Student Spotlight: ESL student Samar Abdelrazzaq at the Art Gallery of Mississauga

By: Prof. Tahani Al Taha (ESL)

This semester, the ESL Advanced students at HMC were accompanied by their instructor of Listening and Speaking, Allyson Conrad, to the Art Gallery in Mississauga (You can read more about this trip elsewhere in this issue of Alchemy!). The students were requested to take notes about niigaanikwewag, the Indigenous Women Artwork exhibition and presentation. The students were also asked to use their notes in a group discussion as an assessment tool of the Listening/Speaking (LS) course, and to complete a writing journal in an online discussion format expressing opinion and critically evaluating the experience of this field trip as part of the Reading Writing (RW) course, taught by Tahani Al Taha.

Under the “Discussions” headline on Slate, the RW instructor posted questions related to the students’ expectations about the artwork of Indigenous women before going to the Art Gallery, and were then asked to share their opinions on the presentation as well as the artwork exhibition, supporting that with a reason or more. They were also asked to write a comprehensive description of their overall experience, and whether they prefer to explore more about the Indigenous culture or not. Finally, they were expected to comment on one of the students’ responses; to agree or disagree with them.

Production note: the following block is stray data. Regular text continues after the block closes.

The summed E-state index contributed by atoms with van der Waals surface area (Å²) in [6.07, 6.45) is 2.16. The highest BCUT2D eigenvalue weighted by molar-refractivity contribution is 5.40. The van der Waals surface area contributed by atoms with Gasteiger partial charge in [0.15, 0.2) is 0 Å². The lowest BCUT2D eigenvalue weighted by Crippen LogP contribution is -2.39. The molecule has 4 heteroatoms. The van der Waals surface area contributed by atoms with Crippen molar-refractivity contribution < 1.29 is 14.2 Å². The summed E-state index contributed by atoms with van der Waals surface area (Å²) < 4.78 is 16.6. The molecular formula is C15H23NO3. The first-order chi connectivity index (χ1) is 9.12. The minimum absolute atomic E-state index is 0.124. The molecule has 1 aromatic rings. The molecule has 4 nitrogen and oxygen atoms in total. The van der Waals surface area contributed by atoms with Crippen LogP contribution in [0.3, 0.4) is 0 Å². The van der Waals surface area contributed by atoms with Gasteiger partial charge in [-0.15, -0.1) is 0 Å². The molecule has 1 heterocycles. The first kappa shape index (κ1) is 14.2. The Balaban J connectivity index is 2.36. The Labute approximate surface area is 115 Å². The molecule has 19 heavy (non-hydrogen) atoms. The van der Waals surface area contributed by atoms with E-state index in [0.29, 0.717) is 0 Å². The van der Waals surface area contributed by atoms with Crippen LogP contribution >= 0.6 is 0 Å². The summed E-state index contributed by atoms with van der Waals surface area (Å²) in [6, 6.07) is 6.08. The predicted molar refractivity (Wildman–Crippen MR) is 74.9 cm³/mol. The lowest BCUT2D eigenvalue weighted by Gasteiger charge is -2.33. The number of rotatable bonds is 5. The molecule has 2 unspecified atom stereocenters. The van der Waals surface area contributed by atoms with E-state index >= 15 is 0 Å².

The responses of the students were quite interesting. The response of Samar Abdelrazzaq received the highest grade by the RW instructor based on the writing journal rubric.

Photo: Samar Abdelrazzaq

Below is the writing journal of Samar Abdelrazzaq:

My classmates and I visited the Art Gallery in Mississauga to see an exhibition about the Indigenous women in Canada.  My expectation before the field trip was that Indigenous women are the native people who have been in Canada before anyone else; they have been murdered and they have disappeared since 1980. However, when I went to the Arts Gallery exhibition, I learned new information. I liked the exhibition because it was full of the artwork that was made by those women. The presentation was interesting as well because it gave us brief information about those women lifestyle. I learned that they live in poor communities where they have to work hard for living. Besides, they have so many different languages. Finally, I loved the experience as it really helped me to know more about Canada’s history.